The open loop high frequency ripple compensation assist circuit is configured to receive the switching voltage output estimate and a VRAMP signal. Based on the switching voltage output estimate and the VRAMP signal, the open loop high frequency ripple compensation assist circuit generates a high frequency ripple compensation current. The open loop high frequency ripple compensation assist circuit applies the high frequency ripple compensation current to a power amplifier supply output to reduce high frequency ripple current at the power amplifier supply output. The power amplifier supply output is configured to power a linear radio frequency power amplifier. The high frequency ripple compensation current is generated in a frequency band located substantially near a transmit to receive duplex offset for a band of operation in a communication network, where the frequency band of the high frequency ripple compensation current has a bandwidth substantially equal to a bandwidth of a receiver channel frequency band for the band of operation.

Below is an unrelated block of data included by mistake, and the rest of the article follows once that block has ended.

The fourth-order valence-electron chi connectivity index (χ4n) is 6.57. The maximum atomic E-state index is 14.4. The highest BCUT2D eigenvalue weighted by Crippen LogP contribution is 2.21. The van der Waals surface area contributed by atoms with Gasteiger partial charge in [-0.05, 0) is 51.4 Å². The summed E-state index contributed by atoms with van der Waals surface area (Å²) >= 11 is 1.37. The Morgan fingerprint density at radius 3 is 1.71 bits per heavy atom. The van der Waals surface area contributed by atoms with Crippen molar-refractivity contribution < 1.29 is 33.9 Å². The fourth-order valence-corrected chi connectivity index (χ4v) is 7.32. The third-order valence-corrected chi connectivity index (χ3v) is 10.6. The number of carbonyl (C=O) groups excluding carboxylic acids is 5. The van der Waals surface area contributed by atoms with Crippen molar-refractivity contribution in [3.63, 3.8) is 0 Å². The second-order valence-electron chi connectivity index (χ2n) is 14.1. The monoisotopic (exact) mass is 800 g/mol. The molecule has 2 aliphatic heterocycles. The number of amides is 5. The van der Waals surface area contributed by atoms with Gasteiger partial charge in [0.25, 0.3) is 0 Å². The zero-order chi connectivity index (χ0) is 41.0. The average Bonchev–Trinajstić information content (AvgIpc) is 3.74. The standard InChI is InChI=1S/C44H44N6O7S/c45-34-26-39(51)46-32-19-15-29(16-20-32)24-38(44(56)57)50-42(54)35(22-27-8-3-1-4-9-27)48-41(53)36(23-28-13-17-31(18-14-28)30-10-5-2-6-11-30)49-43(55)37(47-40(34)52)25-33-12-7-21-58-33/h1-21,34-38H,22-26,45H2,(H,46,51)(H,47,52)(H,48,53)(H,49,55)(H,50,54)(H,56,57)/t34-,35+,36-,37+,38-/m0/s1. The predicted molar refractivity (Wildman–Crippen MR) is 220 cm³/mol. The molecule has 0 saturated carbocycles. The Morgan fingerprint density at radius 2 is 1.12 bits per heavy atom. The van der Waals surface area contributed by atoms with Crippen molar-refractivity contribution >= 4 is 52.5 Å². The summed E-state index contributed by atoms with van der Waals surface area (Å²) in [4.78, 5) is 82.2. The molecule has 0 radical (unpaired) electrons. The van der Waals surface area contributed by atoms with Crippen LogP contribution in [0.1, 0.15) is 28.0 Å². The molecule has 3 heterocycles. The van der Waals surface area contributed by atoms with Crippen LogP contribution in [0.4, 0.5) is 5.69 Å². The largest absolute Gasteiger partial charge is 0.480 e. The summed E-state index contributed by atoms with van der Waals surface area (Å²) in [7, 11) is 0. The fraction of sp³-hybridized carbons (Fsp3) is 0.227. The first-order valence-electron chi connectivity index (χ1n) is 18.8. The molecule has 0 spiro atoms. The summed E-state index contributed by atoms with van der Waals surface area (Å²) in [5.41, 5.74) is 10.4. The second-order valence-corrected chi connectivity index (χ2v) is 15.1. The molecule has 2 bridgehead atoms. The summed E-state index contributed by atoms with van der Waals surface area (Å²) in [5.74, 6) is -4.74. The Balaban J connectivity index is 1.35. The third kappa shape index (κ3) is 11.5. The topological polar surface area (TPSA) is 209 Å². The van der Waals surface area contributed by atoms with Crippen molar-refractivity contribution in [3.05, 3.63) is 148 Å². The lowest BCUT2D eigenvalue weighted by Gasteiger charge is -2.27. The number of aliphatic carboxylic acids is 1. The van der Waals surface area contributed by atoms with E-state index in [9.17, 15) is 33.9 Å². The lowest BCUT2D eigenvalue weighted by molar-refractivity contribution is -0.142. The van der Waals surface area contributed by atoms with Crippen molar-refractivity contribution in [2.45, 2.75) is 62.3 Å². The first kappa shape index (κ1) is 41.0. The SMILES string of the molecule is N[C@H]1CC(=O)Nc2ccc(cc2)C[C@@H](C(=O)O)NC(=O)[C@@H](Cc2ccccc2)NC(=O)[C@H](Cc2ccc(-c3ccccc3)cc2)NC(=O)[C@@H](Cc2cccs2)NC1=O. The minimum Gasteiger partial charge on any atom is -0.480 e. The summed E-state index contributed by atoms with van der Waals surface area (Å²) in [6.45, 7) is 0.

In some embodiments, the switch mode power supply converter further includes programmable delay circuitry configured to delay generation of the switching voltage output estimate by a programmable delay period. The programmable delay period may be configured to temporally align the switching voltage output estimate and the VRAMP signal to position a notch in a ripple rejection response of the power amplifier supply output near the transmit to receive duplex offset for the band of operation. In addition, the open loop high frequency ripple compensation assist circuit may generate a scaled high frequency ripple compensation current estimate based on the high frequency ripple compensation current, which can be used as part of a feedback signal to the switch mode power supply converter. As an example, the switch mode power supply converter may receive a feedback signal, wherein the feedback signal is based on the scaled high frequency ripple compensation current estimate, where the switch mode power supply converter adjusts the switching output voltage based on the feedback signal. In some embodiments, the pseudo-envelope follower power management system with high frequency ripple compensation further includes a parallel amplifier. The parallel amplifier receives the VRAMP signal and a power amplifier supply voltage from the power amplifier supply output. Based on a difference between the VRAMP signal and the power amplifier supply voltage, the parallel amplifier generates a parallel amplifier output current. The parallel amplifier applies the parallel amplifier output current to the power amplifier supply output to control the power amplifier supply voltage. In addition, the parallel amplifier may generate a scaled parallel amplifier output current estimate based on the parallel amplifier output current. The scaled parallel amplifier output current estimate may be combined with the scaled high frequency ripple compensation current estimate to create the feedback signal provided to the switch mode power supply converter.